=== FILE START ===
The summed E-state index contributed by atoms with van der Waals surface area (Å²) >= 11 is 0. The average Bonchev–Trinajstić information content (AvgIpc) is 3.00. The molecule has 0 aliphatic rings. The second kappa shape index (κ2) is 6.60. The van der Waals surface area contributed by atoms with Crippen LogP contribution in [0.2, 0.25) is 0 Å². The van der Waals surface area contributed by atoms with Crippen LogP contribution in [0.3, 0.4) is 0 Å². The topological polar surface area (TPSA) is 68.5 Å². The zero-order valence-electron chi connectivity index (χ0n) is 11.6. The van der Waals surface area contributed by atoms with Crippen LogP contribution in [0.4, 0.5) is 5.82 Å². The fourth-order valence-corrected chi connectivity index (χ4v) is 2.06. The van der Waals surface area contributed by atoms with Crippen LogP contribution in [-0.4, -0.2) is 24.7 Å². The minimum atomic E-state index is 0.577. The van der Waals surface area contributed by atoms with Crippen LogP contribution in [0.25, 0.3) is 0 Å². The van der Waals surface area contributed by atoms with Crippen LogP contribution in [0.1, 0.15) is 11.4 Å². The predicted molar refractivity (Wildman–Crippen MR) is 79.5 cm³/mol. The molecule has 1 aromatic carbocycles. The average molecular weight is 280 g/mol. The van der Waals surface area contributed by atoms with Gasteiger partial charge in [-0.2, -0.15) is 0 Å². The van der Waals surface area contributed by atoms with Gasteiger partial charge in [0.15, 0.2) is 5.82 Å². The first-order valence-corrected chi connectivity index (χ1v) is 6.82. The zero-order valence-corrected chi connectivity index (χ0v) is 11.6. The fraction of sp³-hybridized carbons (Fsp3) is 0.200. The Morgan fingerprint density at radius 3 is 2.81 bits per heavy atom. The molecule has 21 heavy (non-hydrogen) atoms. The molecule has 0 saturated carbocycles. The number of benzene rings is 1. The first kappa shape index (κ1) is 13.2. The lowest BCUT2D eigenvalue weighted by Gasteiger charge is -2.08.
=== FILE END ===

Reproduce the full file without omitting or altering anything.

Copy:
The summed E-state index contributed by atoms with van der Waals surface area (Å²) >= 11 is 0. The average Bonchev–Trinajstić information content (AvgIpc) is 3.00. The molecule has 0 aliphatic rings. The second kappa shape index (κ2) is 6.60. The van der Waals surface area contributed by atoms with Crippen LogP contribution in [0.2, 0.25) is 0 Å². The van der Waals surface area contributed by atoms with Crippen LogP contribution in [0.3, 0.4) is 0 Å². The topological polar surface area (TPSA) is 68.5 Å². The zero-order valence-electron chi connectivity index (χ0n) is 11.6. The van der Waals surface area contributed by atoms with Crippen LogP contribution in [0.4, 0.5) is 5.82 Å². The fourth-order valence-corrected chi connectivity index (χ4v) is 2.06. The van der Waals surface area contributed by atoms with Crippen LogP contribution in [-0.4, -0.2) is 24.7 Å². The minimum atomic E-state index is 0.577. The van der Waals surface area contributed by atoms with Crippen LogP contribution in [0.25, 0.3) is 0 Å². The van der Waals surface area contributed by atoms with Crippen LogP contribution in [0.1, 0.15) is 11.4 Å². The predicted molar refractivity (Wildman–Crippen MR) is 79.5 cm³/mol. The molecule has 1 aromatic carbocycles. The average molecular weight is 280 g/mol. The van der Waals surface area contributed by atoms with Gasteiger partial charge in [-0.2, -0.15) is 0 Å². The van der Waals surface area contributed by atoms with Gasteiger partial charge in [0.15, 0.2) is 5.82 Å². The first-order valence-corrected chi connectivity index (χ1v) is 6.82. The zero-order valence-corrected chi connectivity index (χ0v) is 11.6. The fraction of sp³-hybridized carbons (Fsp3) is 0.200. The Morgan fingerprint density at radius 3 is 2.81 bits per heavy atom. The molecule has 21 heavy (non-hydrogen) atoms. The molecule has 0 saturated carbocycles. The number of benzene rings is 1. The first kappa shape index (κ1) is 13.2. The lowest BCUT2D eigenvalue weighted by Gasteiger charge is -2.08.